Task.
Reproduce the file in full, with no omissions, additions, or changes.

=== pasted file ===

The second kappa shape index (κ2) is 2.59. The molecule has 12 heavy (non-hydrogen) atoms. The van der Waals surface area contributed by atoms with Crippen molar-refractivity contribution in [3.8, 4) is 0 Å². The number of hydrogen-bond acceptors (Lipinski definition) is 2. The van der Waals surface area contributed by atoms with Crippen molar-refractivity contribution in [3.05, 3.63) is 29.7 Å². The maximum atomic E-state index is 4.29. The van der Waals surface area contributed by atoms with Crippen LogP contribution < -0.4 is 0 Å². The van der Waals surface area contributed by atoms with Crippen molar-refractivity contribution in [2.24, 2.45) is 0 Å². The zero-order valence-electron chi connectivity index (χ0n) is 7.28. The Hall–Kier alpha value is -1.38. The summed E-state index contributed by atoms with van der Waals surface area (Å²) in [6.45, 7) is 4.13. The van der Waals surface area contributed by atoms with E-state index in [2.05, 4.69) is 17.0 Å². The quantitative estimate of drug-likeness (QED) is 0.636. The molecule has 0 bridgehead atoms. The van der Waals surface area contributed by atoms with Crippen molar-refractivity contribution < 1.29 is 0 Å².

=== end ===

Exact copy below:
The second kappa shape index (κ2) is 2.59. The molecule has 12 heavy (non-hydrogen) atoms. The van der Waals surface area contributed by atoms with Crippen molar-refractivity contribution in [3.8, 4) is 0 Å². The number of hydrogen-bond acceptors (Lipinski definition) is 2. The van der Waals surface area contributed by atoms with Crippen molar-refractivity contribution in [3.05, 3.63) is 29.7 Å². The maximum atomic E-state index is 4.29. The van der Waals surface area contributed by atoms with Crippen LogP contribution < -0.4 is 0 Å². The van der Waals surface area contributed by atoms with Crippen molar-refractivity contribution in [2.24, 2.45) is 0 Å². The zero-order valence-electron chi connectivity index (χ0n) is 7.28. The Hall–Kier alpha value is -1.38. The summed E-state index contributed by atoms with van der Waals surface area (Å²) in [6.45, 7) is 4.13. The van der Waals surface area contributed by atoms with E-state index in [2.05, 4.69) is 17.0 Å². The quantitative estimate of drug-likeness (QED) is 0.636. The molecule has 0 bridgehead atoms. The van der Waals surface area contributed by atoms with Crippen molar-refractivity contribution < 1.29 is 0 Å².